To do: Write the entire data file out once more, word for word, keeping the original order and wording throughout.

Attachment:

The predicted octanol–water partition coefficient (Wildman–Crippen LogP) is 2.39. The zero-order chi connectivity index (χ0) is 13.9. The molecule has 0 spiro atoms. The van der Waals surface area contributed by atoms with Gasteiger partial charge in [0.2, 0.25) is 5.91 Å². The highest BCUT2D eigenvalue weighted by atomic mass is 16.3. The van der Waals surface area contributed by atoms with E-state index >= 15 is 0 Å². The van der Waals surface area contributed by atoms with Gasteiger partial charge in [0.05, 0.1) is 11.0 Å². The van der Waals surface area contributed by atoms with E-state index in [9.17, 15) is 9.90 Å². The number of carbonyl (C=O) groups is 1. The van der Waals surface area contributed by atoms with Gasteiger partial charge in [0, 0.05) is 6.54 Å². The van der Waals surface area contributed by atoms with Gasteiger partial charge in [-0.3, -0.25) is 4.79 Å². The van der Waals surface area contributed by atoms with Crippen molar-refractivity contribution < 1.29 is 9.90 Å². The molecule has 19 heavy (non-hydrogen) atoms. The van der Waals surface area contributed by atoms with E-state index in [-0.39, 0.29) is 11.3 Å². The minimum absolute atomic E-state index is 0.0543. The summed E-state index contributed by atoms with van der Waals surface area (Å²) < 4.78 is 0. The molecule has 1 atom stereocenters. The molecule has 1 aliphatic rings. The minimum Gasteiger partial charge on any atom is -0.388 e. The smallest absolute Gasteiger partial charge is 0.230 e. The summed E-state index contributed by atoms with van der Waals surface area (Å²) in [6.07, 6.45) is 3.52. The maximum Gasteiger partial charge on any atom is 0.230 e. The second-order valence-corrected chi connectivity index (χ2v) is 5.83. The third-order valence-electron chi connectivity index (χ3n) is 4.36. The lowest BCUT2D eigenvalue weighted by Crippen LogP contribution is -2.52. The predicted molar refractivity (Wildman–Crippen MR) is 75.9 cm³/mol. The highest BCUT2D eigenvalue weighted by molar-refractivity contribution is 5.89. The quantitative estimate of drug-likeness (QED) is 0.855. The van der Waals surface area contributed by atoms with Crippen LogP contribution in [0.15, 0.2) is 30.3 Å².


The predicted octanol–water partition coefficient (Wildman–Crippen LogP) is 2.39. The zero-order chi connectivity index (χ0) is 13.9. The molecule has 0 spiro atoms. The van der Waals surface area contributed by atoms with Gasteiger partial charge in [0.2, 0.25) is 5.91 Å². The highest BCUT2D eigenvalue weighted by atomic mass is 16.3. The van der Waals surface area contributed by atoms with E-state index >= 15 is 0 Å². The van der Waals surface area contributed by atoms with Gasteiger partial charge in [0.05, 0.1) is 11.0 Å². The van der Waals surface area contributed by atoms with E-state index in [9.17, 15) is 9.90 Å². The number of carbonyl (C=O) groups is 1. The van der Waals surface area contributed by atoms with Gasteiger partial charge in [0, 0.05) is 6.54 Å². The van der Waals surface area contributed by atoms with Gasteiger partial charge in [-0.3, -0.25) is 4.79 Å². The van der Waals surface area contributed by atoms with Crippen molar-refractivity contribution < 1.29 is 9.90 Å². The molecule has 19 heavy (non-hydrogen) atoms. The van der Waals surface area contributed by atoms with E-state index in [-0.39, 0.29) is 11.3 Å². The minimum absolute atomic E-state index is 0.0543. The summed E-state index contributed by atoms with van der Waals surface area (Å²) < 4.78 is 0. The molecule has 1 atom stereocenters. The molecule has 1 aliphatic rings. The minimum Gasteiger partial charge on any atom is -0.388 e. The smallest absolute Gasteiger partial charge is 0.230 e. The summed E-state index contributed by atoms with van der Waals surface area (Å²) in [6.07, 6.45) is 3.52. The maximum Gasteiger partial charge on any atom is 0.230 e. The second-order valence-corrected chi connectivity index (χ2v) is 5.83. The third-order valence-electron chi connectivity index (χ3n) is 4.36. The lowest BCUT2D eigenvalue weighted by Crippen LogP contribution is -2.52. The predicted molar refractivity (Wildman–Crippen MR) is 75.9 cm³/mol. The highest BCUT2D eigenvalue weighted by molar-refractivity contribution is 5.89. The quantitative estimate of drug-likeness (QED) is 0.855. The van der Waals surface area contributed by atoms with Crippen LogP contribution in [0.15, 0.2) is 30.3 Å².